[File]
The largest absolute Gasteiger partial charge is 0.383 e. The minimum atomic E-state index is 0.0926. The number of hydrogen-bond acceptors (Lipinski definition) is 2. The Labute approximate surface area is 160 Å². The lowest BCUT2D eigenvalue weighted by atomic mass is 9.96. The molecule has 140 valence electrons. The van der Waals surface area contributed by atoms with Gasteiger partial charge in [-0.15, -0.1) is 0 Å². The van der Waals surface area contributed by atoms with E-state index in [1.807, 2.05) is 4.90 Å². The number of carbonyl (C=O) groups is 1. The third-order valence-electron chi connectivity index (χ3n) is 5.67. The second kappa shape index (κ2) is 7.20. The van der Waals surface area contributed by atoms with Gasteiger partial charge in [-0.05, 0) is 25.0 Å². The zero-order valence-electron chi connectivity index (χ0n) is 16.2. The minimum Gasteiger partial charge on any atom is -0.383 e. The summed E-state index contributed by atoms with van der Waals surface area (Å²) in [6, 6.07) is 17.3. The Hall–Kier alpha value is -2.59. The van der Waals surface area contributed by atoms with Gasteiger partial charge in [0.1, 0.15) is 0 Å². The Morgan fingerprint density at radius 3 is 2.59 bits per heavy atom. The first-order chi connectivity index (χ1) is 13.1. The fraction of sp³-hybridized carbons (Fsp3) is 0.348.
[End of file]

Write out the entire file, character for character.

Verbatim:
The largest absolute Gasteiger partial charge is 0.383 e. The minimum atomic E-state index is 0.0926. The number of hydrogen-bond acceptors (Lipinski definition) is 2. The Labute approximate surface area is 160 Å². The lowest BCUT2D eigenvalue weighted by atomic mass is 9.96. The molecule has 140 valence electrons. The van der Waals surface area contributed by atoms with Gasteiger partial charge in [-0.15, -0.1) is 0 Å². The van der Waals surface area contributed by atoms with E-state index in [1.807, 2.05) is 4.90 Å². The number of carbonyl (C=O) groups is 1. The third-order valence-electron chi connectivity index (χ3n) is 5.67. The second kappa shape index (κ2) is 7.20. The van der Waals surface area contributed by atoms with Gasteiger partial charge in [-0.05, 0) is 25.0 Å². The zero-order valence-electron chi connectivity index (χ0n) is 16.2. The minimum Gasteiger partial charge on any atom is -0.383 e. The summed E-state index contributed by atoms with van der Waals surface area (Å²) in [6, 6.07) is 17.3. The Hall–Kier alpha value is -2.59. The van der Waals surface area contributed by atoms with Gasteiger partial charge in [0.1, 0.15) is 0 Å². The Morgan fingerprint density at radius 3 is 2.59 bits per heavy atom. The first-order chi connectivity index (χ1) is 13.1. The fraction of sp³-hybridized carbons (Fsp3) is 0.348.